At a lunching of the US Embassy -sponsored Ebola song, which is launched as part efforts to educate and sensitise the public, he said: “Vigilance, knowledge, and education are critical in keeping The Gambia Ebola free. While the deadliness of Ebola is terrifying, the good news is transmission of Ebola is in fact difficult. What is most important is to provide the public the requisite knowledge about how to prevent the spread of Ebola. The fight against Ebola, both prevention and treatment is a team effort. We see what the government of The Gambia, led by the Ministry of Health, is doing. We heard about the world health organisation’s latest initiatives. Only by coming together can we win the fight against Ebola. The US Embassy wants to help, we are here as a partner in the fight against Ebola. While we are brainstorming about how to become involved, we focus on our belief that there was no more powerful way to spread information- especially in The Gambia- than the radio and music. As such, we are proud today to be releasing ‘The Ebola Song’ a song in Mandinka, Wolof, and English featuring some of the best musicians from throughout the country. The song explains how to avoid Ebola, further bringing education to the Gambian public about the disease. The United States has enjoyed a long partnership with The Gambia, friendships, however, are not limited to come together during good times, rather they are defined by unifying during difficult times. We are here to work with The Gambia during this challenging time, to be part of a team to educate the public and to keep The Gambia Ebola free.”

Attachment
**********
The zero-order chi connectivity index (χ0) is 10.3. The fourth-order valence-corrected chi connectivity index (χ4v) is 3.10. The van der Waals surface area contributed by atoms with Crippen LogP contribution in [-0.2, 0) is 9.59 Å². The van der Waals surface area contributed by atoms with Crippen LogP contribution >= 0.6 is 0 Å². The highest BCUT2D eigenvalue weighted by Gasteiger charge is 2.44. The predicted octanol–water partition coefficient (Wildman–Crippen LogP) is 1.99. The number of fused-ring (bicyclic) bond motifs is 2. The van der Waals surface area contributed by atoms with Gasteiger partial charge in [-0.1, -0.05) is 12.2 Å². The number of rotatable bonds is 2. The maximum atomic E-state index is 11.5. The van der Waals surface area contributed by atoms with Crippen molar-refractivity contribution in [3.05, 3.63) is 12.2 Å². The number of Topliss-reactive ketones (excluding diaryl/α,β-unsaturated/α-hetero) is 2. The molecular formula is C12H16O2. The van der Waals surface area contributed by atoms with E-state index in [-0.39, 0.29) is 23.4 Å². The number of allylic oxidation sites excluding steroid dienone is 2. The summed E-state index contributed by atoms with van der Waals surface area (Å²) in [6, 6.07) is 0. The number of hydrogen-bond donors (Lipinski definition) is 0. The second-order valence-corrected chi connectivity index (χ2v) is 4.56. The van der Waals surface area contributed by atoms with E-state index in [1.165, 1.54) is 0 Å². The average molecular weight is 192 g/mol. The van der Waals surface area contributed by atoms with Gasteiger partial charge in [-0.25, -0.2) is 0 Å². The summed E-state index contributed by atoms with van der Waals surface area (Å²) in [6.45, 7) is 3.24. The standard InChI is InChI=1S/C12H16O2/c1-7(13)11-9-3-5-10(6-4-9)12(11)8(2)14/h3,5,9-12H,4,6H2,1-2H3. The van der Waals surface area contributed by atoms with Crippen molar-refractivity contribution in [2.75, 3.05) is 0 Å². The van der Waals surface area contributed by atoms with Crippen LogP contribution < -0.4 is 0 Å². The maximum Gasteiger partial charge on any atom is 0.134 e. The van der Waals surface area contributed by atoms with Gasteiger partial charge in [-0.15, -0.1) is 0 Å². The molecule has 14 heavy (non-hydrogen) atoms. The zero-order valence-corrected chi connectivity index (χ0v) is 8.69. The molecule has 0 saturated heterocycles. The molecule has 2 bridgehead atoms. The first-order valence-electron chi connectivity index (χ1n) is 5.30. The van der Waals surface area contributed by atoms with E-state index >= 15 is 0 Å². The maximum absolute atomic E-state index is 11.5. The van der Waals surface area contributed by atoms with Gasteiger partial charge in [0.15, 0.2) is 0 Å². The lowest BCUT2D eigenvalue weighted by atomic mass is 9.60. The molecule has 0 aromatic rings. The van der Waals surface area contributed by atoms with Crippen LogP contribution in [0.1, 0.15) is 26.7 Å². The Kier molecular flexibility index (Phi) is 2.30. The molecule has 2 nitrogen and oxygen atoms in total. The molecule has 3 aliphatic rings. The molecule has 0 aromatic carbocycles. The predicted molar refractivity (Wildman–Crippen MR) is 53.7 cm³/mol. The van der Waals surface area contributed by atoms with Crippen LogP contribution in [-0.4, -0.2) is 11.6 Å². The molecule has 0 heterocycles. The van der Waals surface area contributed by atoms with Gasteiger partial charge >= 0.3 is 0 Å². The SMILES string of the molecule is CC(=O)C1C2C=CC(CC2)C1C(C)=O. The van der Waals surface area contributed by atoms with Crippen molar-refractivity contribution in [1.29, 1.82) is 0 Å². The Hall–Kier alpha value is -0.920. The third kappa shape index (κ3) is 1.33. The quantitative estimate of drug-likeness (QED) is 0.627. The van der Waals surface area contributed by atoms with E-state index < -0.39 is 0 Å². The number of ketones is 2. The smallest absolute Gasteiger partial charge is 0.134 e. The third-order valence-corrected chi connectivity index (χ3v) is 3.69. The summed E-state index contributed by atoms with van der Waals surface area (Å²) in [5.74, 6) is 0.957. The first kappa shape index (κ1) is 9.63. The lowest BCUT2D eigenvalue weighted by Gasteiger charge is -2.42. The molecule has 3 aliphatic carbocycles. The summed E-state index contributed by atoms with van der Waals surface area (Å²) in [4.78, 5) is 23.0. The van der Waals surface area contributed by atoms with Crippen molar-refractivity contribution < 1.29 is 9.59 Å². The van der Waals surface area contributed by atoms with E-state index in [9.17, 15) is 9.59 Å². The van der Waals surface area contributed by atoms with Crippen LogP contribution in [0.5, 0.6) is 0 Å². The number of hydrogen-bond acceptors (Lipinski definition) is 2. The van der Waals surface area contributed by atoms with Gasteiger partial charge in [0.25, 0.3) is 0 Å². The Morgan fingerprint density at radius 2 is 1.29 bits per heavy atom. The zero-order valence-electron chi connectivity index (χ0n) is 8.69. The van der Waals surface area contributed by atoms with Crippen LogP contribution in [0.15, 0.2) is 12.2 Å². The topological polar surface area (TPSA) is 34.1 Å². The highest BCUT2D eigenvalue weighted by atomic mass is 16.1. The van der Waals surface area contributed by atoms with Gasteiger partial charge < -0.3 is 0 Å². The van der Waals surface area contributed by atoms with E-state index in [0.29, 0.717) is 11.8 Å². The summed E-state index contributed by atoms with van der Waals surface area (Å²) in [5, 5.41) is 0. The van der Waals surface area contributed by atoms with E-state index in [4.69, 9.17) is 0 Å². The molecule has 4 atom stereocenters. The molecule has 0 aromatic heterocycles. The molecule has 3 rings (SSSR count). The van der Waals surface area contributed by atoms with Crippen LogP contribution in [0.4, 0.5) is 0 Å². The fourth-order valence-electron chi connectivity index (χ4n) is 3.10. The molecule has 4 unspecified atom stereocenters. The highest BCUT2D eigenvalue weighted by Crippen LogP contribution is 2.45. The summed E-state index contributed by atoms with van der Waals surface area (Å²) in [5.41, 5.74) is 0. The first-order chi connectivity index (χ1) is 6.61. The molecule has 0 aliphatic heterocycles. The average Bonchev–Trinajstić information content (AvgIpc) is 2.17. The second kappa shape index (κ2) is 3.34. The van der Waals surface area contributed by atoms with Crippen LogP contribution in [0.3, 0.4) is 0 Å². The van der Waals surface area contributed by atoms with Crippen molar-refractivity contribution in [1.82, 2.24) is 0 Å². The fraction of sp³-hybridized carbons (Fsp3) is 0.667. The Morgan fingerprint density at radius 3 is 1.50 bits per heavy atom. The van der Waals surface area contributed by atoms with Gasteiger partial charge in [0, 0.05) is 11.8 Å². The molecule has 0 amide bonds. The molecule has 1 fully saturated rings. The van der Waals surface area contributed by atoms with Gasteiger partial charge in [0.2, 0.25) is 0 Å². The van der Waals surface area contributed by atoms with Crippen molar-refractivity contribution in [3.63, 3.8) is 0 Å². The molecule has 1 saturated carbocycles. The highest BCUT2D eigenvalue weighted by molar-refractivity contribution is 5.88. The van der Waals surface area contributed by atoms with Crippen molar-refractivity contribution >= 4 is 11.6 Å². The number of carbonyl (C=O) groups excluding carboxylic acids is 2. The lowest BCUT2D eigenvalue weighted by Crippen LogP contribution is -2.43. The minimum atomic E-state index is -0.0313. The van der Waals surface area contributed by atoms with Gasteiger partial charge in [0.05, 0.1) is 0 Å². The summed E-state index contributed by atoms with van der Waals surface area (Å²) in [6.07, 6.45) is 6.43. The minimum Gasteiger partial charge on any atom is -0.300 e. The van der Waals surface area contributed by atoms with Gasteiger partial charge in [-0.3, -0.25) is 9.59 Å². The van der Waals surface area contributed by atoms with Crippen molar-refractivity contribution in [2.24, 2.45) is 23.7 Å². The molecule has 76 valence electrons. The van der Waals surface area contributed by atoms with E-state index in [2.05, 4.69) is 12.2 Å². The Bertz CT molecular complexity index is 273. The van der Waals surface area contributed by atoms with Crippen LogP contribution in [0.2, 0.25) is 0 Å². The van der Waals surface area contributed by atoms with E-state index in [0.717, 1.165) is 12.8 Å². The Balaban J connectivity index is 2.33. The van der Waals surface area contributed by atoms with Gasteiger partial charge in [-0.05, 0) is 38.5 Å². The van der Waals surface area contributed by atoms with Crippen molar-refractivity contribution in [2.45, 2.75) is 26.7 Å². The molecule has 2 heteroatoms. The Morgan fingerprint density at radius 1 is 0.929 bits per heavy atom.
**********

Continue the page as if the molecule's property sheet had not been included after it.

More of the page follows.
The song is adapted from a track released by the US Embassy in Freetown, Sierra Leone by three Sierra Leonean artistes and performed by four rising Gambian artists in the names of Baddibunka, Cess Ngum, Killar Ace, and Sandeng with kora back up by Amadou Suso.
For his part, the WHO representative, Dr Sargoe Moses said: “This launching shows that if we work together we can make a difference. The song is about hope, hope in the midst of challenge or difficulty. Ebola can kill, and what we do is to protect ourselves to prevent Ebola. We can protect families and make our nations and The Gambia Ebola-free. The song is hope to the people of The Gambia that if we can do basic personal hygienic hand washing we can protect ourselves; if we can stay away from those that die from Ebola, we can protect ourselves. People who report Ebola early to health facilities do not die of Ebola. They are able to make it, so going to hospital is important. For now the country is free from Ebola and we have to maintain that and the responsibly lies with you and me”.
While thanking the US Embassy for the initiative, health minister Omar Sey said: “Schools are opening, so we are wondering what to do in ensuring that a clear message is transmitted to schools, so we couldn’t have done better than this. This is very dear to my heart. We have schoolchildren who went on vacation and we do not know where. The messages have to be clear and hope the song will allay the fear of Ebola. The only challenge we have to allay the fear from the public. Yes, Ebola can kill but the issue is it can be prevented. He urges the radio stations to play the song on their respective stations to so that people can you have know what you are preventing.”]]>